Death returned to the woman, and this time, touched her face. The woman gave a horrible shudder, and began to writhe around in the linens, her groans escalated to a scream, which pierced the relentless wind.
“Stop that!” Life screamed after several minutes, “That- that is foul! You shouldn’t play with your food, didn’t mother ever tell you that?” her beautiful face streamed with tears, and she put down the baby to look at him.
Death roared with laughter, “Mother didn’t have an effect on me stupid, this is my job,” he puffed out his chest in pride, “And playing with women suffering from eclampsia, is my favorite pass time, it’s such a rare ailment these days, and the rare ones are always the most entertaining, oh how I long for the days of the Black Death again, the Europeans were positively hilarious in their futile attempts of preventing it,”
“You are so horrible,” Life whispered, and her tears began to spill upon the parched ground, each drop sparked a chain reaction, for grass began to sprout between the cracks of the Earth.
“Stop you’re crying,” Death commanded, “You give me a headache, and anyways,” he smiled, “You can never admit that you hate me,”
“I do not hate you,” she said obstinately, “I disapprove of you, but it is in your nature to be this way, and I am not one to change your nature, for it is not mine to change,”
Ignoring her, Death placed his other hand upon the woman’s other cheek, and brought himself over her until he was face to face with the woman, her cries were softening, as her last resource of energy was depleting. Finally, when the last thimbles of hope had detached themselves from her lip, she opened her eyes one last time. When the dying take their last look upon the Earth, they always see Death’s face, and her eyes rolled back in her head in horror. Her body grew limp, and her fragile frame sagged against the linens, dead.
Death smiled in satisfaction, reveling in the newly created smell which emanated his ominous stink. He got up, and from his cloak took out a small phial labeled with the date. Opening the woman’s mouth ever so gently, he put the phial to her lips, and gazed in fascination, like always, as the woman’s soul slithered out and crawled into the cold glass confinement.
Capping the phial slowly so that he was sure it was secure, he stared at the small little revolving piece of string, it glowed dimly against the glass walls of its cell. How could one little string, fragile and innocent in every way, give men the power to wage wars, save lives, and forge creations that only the heavens could condemn?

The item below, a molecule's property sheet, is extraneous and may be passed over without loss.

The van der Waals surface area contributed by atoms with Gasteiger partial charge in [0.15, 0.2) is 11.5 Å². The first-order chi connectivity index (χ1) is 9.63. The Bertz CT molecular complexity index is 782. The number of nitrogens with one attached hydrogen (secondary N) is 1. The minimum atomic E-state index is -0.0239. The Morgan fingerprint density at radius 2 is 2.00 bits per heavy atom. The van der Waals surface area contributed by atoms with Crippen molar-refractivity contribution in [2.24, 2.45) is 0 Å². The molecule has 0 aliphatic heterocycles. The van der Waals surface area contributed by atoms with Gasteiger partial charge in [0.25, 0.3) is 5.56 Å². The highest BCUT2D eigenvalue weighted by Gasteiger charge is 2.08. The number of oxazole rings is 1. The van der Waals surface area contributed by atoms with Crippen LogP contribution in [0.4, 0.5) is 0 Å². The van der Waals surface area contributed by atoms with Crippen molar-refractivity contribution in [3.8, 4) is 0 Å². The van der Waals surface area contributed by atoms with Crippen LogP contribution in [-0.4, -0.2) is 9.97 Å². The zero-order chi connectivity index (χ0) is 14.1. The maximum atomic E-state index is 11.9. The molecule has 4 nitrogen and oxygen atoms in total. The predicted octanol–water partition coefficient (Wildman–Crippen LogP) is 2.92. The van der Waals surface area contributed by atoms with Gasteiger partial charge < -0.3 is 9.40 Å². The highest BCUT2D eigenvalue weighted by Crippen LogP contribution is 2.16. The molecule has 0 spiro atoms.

Realizing that Life was watching him closely, he tucked the little phial within his cloak, and rose to leave.
As he reached the door, Life said quietly, “I am so sorry for you,”
“What?” he said, the previous satisfaction from his recently completed work disappearing with her comment.
“You work so hard, believing that you are all powerful, and that you have everything you want in the world when really, your sick fascination with souls is what makes you like them,” she looked at him tenderly, “what makes you like a mortal,”
“Shut up,” Death said in a dangerously low voice. Outside, the wind stopped howling, and the leaves stopped gossiping.
“You are like them, Death, you fascinate over things, and your fascination over souls is what makes you different,” she pondered in her wisdom, “You long to be like them, you collect souls, so that you may feel like you can relate to them, the humans, and try to intone yourself to their beliefs and habits,”
“I do not wish to be mortal!” he roared, “Why would I wish to be mortal, when I have all this,” he gestured madly to his ominousness, “All this power, to use against these weak minded organisms that are useless against my will,” he paced the hut of the floor, “I could even kill you if I wanted to!”
“You cannot kill Life,” she said simply, smiling at him sadly, “You know this, the last time you tried to rid yourself of me, you merely created love,” her eyes sparkled at the memory, “and riddle me this brother, if you are so powerful, then why don’t you rip the life from this newborn, as you know you can do, but choose not to,”
Life looked at him intently, and Death clenched his fists. “I could do it,” he said finally, “I could do it you know, rip the life from that child,”
“Then why don’t you?” she said, her voice matching his low tone.
“Because there has to be humans,” he said, in a stupor, stuttering, “There has to be humans so that-“
“So that what?”
Death glared at her, knowing he was beaten, and turned to leave, grabbing his cloak as he went. Just before he left however, he heard Life whisper, “So what should her name be?”
“Eve,” he whispered back.